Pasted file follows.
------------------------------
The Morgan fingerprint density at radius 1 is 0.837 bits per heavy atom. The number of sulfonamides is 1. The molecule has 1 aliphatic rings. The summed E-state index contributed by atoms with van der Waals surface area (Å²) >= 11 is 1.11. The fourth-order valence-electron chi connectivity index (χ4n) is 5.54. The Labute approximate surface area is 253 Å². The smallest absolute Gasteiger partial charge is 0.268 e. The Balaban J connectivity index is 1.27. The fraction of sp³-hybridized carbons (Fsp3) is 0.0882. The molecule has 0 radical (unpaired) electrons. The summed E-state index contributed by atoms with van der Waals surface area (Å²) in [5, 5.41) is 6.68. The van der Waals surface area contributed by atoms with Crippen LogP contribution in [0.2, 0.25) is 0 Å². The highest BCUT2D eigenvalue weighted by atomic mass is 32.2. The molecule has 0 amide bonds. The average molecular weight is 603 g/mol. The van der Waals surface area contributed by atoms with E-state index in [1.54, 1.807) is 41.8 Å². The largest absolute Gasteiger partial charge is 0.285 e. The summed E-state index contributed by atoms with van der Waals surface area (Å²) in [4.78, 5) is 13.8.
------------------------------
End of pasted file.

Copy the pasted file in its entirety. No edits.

The Morgan fingerprint density at radius 1 is 0.837 bits per heavy atom. The number of sulfonamides is 1. The molecule has 1 aliphatic rings. The summed E-state index contributed by atoms with van der Waals surface area (Å²) >= 11 is 1.11. The fourth-order valence-electron chi connectivity index (χ4n) is 5.54. The Labute approximate surface area is 253 Å². The smallest absolute Gasteiger partial charge is 0.268 e. The Balaban J connectivity index is 1.27. The fraction of sp³-hybridized carbons (Fsp3) is 0.0882. The molecule has 0 radical (unpaired) electrons. The summed E-state index contributed by atoms with van der Waals surface area (Å²) in [5, 5.41) is 6.68. The van der Waals surface area contributed by atoms with Crippen LogP contribution in [0.2, 0.25) is 0 Å². The highest BCUT2D eigenvalue weighted by atomic mass is 32.2. The molecule has 0 amide bonds. The average molecular weight is 603 g/mol. The van der Waals surface area contributed by atoms with E-state index in [1.54, 1.807) is 41.8 Å². The largest absolute Gasteiger partial charge is 0.285 e. The summed E-state index contributed by atoms with van der Waals surface area (Å²) in [4.78, 5) is 13.8.